Light Probes individually do not store a large amount of information. From a technical perspective, each probe is a spherical, panoramic HDR image of the view from the sample point, encoded using Spherical Harmonics L2 which is stored as 27 floating point values. However, in large Scenes with hundreds of Light Probes they can add up, and having unnecessarily densely packed Light Probes can result in large amounts of wasted memory in your game.
Even if your gameplay takes place on a 2D plane (for example, cars driving around on a road surface), your Light Probes must form a 3D volume.
This means you should have at least two vertical “layers” of points in your group of Light Probes.
In the example below, you can see on the left the Light Probes are arranged only across the surface of the ground. This does not result in good lighting because the Light Probe system cannot calculate sensible tetrahedral volumes from the Light Probes.
On the right, the Light Probes are arranged in two layers, some low to the ground and others higher up, so that together they form a 3D volume made up of lots of individual tetrahedra. This is a good layout.
Unity’s real-time GI allows moving lights to cast dynamic bounced light against your static scenery. However, you can also receive dynamic bounced light from moving lights on moving GameObjects when you are using Light Probes.
Light Probes therefore perform two very similar but distinct functions - they store static baked light, and at run time they represent sampling points for dynamic real-time global illumination (GI, or bounced light) to affect the lighting on moving objects.
Therefore, if you are using dynamic moving lights, and want real-time bounced light on your moving GameObjects, this may have implications on your choice of where you place your Light Probes, and how densely you group them.
The main point to consider in this situation is that in large areas of relatively unchanging static light you might have placed only a few Light Probes - because the light does not change across a wide area. However, if you plan to have moving lights within this area, and you want moving objects to receive bounced light from them, you need a more dense network of Light Probes within the area so that there is a high enough level of accuracy to match your light’s range and style.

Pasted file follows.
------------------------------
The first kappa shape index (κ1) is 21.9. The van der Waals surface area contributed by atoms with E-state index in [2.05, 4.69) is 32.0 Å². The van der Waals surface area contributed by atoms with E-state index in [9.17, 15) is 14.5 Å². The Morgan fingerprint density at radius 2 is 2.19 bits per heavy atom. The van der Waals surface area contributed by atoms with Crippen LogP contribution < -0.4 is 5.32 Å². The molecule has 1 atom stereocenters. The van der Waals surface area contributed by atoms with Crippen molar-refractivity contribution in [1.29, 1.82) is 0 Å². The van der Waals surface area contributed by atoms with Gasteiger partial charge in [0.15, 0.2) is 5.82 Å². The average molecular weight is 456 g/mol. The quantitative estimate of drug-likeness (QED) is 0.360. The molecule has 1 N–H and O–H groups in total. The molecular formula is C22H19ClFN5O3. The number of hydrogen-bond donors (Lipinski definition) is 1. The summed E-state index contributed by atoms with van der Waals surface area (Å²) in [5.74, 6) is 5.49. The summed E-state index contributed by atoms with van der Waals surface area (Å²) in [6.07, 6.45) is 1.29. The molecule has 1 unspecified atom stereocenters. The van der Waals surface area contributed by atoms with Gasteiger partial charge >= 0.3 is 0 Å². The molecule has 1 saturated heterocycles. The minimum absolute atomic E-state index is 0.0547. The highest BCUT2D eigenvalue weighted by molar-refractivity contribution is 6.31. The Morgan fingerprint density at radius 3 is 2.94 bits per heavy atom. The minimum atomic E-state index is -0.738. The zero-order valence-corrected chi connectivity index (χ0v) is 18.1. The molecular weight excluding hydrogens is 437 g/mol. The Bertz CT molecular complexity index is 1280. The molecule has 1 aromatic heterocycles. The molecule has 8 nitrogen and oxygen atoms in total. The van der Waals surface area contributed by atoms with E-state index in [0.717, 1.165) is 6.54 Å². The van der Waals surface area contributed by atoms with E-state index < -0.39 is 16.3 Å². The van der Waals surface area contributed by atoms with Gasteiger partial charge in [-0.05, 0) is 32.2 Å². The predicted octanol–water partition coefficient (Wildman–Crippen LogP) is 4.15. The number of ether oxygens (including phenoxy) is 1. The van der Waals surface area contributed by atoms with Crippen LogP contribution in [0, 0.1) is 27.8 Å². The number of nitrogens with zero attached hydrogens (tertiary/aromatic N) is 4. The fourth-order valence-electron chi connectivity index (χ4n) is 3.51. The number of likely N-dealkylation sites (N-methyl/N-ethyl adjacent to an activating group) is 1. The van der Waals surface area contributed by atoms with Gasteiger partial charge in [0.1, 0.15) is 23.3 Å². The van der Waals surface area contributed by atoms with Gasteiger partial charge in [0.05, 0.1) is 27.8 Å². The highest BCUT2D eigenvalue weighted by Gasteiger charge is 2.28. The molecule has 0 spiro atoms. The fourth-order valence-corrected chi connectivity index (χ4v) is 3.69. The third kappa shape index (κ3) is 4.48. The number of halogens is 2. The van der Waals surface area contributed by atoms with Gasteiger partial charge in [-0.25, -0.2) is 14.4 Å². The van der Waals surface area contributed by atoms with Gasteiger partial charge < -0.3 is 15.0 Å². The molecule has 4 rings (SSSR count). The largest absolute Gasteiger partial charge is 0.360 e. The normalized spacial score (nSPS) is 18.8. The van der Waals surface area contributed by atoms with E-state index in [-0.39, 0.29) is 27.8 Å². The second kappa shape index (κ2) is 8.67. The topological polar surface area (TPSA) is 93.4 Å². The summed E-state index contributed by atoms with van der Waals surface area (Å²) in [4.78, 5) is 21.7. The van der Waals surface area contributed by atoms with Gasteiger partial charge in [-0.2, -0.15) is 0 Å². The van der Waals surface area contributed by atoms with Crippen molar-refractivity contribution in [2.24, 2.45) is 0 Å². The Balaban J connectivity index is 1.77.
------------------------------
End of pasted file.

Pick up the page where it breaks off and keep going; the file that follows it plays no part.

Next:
How densely placed your Light Probes need to be varies depending on the size and range of your lights, how fast they move, and how large the moving objects are that you want to receive bounced light.
Your choice of Light Probe positions must take into account that the lighting is interpolated between sets of Light Probes. Problems can arise if your Light Probes don’t adequately cover the changes in lighting across your Scene.
The example below shows a night-time Scene with two bright street lamps on either side, and a dark area in the middle. If Light Probes are only placed near the street lamps, and none in the dark area, the lighting from the lamps “bleeds” across the dark gap, on moving objects. This is because the lighting is being interpolated from one bright point to another, with no information about the dark area in-between.
If you are using Realtime or Mixed lights, this problem may be less noticeable, because only the indirect light bleeds across the gap. The problem is more noticable if you are using fully baked lights, because in this situation the direct light on moving objects is also interpolated from the Light Probes. In this example Scene, the two lamps are baked, so moving objects get their direct light from Light Probes. Here you can see the result - a moving object (the ambulance) remains brightly lit while passing through the dark area, which is not the desired effect. The yellow wireframe tetrahedron shows that the interpolation is occurring between one brightly lit end of the street to the other.
This is an undesired effect - the ambulance remains brightly lit while passing through a dark area, because no Light Probes were placed in the dark area.
To solve this, you should place more Light Probes in the dark area, as shown below:
Now the Scene has Light Probes in the dark area too. As a result, the moving ambulance takes on the darker lighting as it travels from one side of the Scene to the other.
2018–10–17 Page amended
2017–06–08 Page published
Remove Ringing added in 2018.3 NewIn20183
Light Probes updated in 5.6